The Lady of the Bead

Cover of Bead Bai. | Photo courtesy of Sultan Somjee

An empty canvas is a one of great potential. Bead Bai and Home Between Crossings are the first historical novels in an ongoing trilogy being written by Kenyan-born Canadian ethnographer and writer, Sultan Somjee. The writer has spent nearly a decade working on his trilogy, which takes the reader on a journey from the drought-stricken fields of India, shantytowns of Africa and ends in Vancouver, Canada.

Somjee made his move to Canada back in 2003. During his time here, he has been actively researching the experiences of those who fell into experiences akin to himself, his family and particularly his mother. The writer jokes that his unemployment and job hunting pushed him towards the pen and paper.

A story needing to be told

Author Sultan Somjee | Photo courtesy of Sultan Somjee

The first two novels explore the bead trade between East African Indians and local Kenyan tribes in the 1900s. The bead merchants were mostly the Khojas, an Indian trading caste. But it was largely the women who did the work, handling, displaying and trading in beads. Therefore, the first book was titled Bead Bai, the equivalent of “Lady of the Bead.”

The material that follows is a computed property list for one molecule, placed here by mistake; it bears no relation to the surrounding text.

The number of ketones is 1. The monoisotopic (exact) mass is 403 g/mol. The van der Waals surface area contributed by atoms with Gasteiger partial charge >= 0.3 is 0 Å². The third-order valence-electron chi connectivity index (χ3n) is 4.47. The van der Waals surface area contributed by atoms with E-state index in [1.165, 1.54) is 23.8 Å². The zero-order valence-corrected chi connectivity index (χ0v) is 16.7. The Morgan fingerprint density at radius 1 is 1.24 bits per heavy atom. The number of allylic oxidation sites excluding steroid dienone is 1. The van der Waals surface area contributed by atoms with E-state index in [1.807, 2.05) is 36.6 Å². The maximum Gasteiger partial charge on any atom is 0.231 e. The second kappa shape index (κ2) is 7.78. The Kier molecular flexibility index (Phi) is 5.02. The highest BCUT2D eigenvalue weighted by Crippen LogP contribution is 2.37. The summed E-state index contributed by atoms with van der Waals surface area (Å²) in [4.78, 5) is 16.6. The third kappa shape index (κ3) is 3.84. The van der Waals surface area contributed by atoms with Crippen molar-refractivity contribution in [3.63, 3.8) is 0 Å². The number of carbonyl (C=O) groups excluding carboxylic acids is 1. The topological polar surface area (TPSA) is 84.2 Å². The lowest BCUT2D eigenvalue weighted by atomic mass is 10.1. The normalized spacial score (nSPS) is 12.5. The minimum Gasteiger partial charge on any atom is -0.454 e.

“The Khojas, influenced by Sufi peers (spiritual leaders) from the 15th century, have a leaning towards Islam,” says Somjee.

Somjee adds that history has not acknowledged the women who helped to develop the bead trade and influenced African aesthetics.

“This is a story that needed to be told,” Somjee says. “In trading communities, generally, we hear only the stories of the men because they are supposed to deliver commerce, or simply said, to earn a living, whilst often it was the women who held the house, raised families and kept the store together.”

In Bead Bai, the protagonist, Sakina, has a likeness to Somjee’s mother. The story follows Sakina as she faces many struggles. She is a character who women (just as much as men) can identify with through an emotional connection, shared experiences and feelings.

Sakina is the daughter of a bead merchant family in the 1900s British East Africa, a second-generation Indian, who
works as an embroidery artist growing up in Nairobi’s Indian shantytown. As Sakina grows, and the pages turn, she becomes a woman who faces many challenges but she finds comfort in her art.

Research, stories and evidence that formed part of an exhibition titled Asian-African Heritage in East Africa curated by Somjee, included ethnographic evidence, they combined to enhance the book’s sense of realism. The story embodies Maasai beadwork and focuses on intercultural transcendence through art.

“For the immigrant artist, the immigration experience is much easier when he or she is open to appreciate art from other cultures,” said Somjee.

The immigrant’s “empty canvas”

For newcomers to Canada, the ability to experience an empty canvas and to create something fresh would be a similar experience to that of Sakina. It’s like arriving in Canada after years of stresses and strains, good times and bad and embracing beauty in other cultures hitherto unknown to them.

“I think it’s also important to keep things from the old country and tell stories about them. My books are about stories from things in the old country,” Somjee says.

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